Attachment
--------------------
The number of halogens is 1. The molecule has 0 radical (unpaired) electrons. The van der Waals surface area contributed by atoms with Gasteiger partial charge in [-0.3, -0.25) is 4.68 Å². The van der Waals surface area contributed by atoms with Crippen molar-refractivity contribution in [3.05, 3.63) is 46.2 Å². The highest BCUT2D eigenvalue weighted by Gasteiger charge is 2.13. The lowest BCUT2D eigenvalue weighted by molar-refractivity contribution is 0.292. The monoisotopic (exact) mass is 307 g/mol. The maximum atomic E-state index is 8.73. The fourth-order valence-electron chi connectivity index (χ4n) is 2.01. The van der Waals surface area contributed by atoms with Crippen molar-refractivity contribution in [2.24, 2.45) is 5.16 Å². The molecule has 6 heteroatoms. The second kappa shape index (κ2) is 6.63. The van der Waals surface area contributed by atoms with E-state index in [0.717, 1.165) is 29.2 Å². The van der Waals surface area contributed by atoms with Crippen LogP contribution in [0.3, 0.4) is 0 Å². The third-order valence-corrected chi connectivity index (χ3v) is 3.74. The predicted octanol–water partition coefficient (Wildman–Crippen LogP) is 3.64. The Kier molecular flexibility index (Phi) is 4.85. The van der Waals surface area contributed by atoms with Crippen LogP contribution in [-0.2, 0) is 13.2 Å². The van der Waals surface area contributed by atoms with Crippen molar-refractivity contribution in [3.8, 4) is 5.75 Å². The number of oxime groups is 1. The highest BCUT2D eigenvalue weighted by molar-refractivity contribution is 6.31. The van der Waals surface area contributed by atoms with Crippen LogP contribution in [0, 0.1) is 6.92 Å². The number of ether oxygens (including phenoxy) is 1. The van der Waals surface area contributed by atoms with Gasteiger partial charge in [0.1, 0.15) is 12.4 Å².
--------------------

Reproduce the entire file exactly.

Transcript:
The number of halogens is 1. The molecule has 0 radical (unpaired) electrons. The van der Waals surface area contributed by atoms with Gasteiger partial charge in [-0.3, -0.25) is 4.68 Å². The van der Waals surface area contributed by atoms with Crippen molar-refractivity contribution in [3.05, 3.63) is 46.2 Å². The highest BCUT2D eigenvalue weighted by Gasteiger charge is 2.13. The lowest BCUT2D eigenvalue weighted by molar-refractivity contribution is 0.292. The monoisotopic (exact) mass is 307 g/mol. The maximum atomic E-state index is 8.73. The fourth-order valence-electron chi connectivity index (χ4n) is 2.01. The van der Waals surface area contributed by atoms with Crippen molar-refractivity contribution in [2.24, 2.45) is 5.16 Å². The molecule has 6 heteroatoms. The second kappa shape index (κ2) is 6.63. The van der Waals surface area contributed by atoms with E-state index in [0.717, 1.165) is 29.2 Å². The van der Waals surface area contributed by atoms with Crippen LogP contribution in [0.3, 0.4) is 0 Å². The third-order valence-corrected chi connectivity index (χ3v) is 3.74. The predicted octanol–water partition coefficient (Wildman–Crippen LogP) is 3.64. The Kier molecular flexibility index (Phi) is 4.85. The van der Waals surface area contributed by atoms with Crippen LogP contribution in [-0.2, 0) is 13.2 Å². The van der Waals surface area contributed by atoms with Crippen molar-refractivity contribution in [3.8, 4) is 5.75 Å². The number of oxime groups is 1. The highest BCUT2D eigenvalue weighted by molar-refractivity contribution is 6.31. The van der Waals surface area contributed by atoms with Crippen LogP contribution in [0, 0.1) is 6.92 Å². The number of ether oxygens (including phenoxy) is 1. The van der Waals surface area contributed by atoms with Gasteiger partial charge in [0.1, 0.15) is 12.4 Å².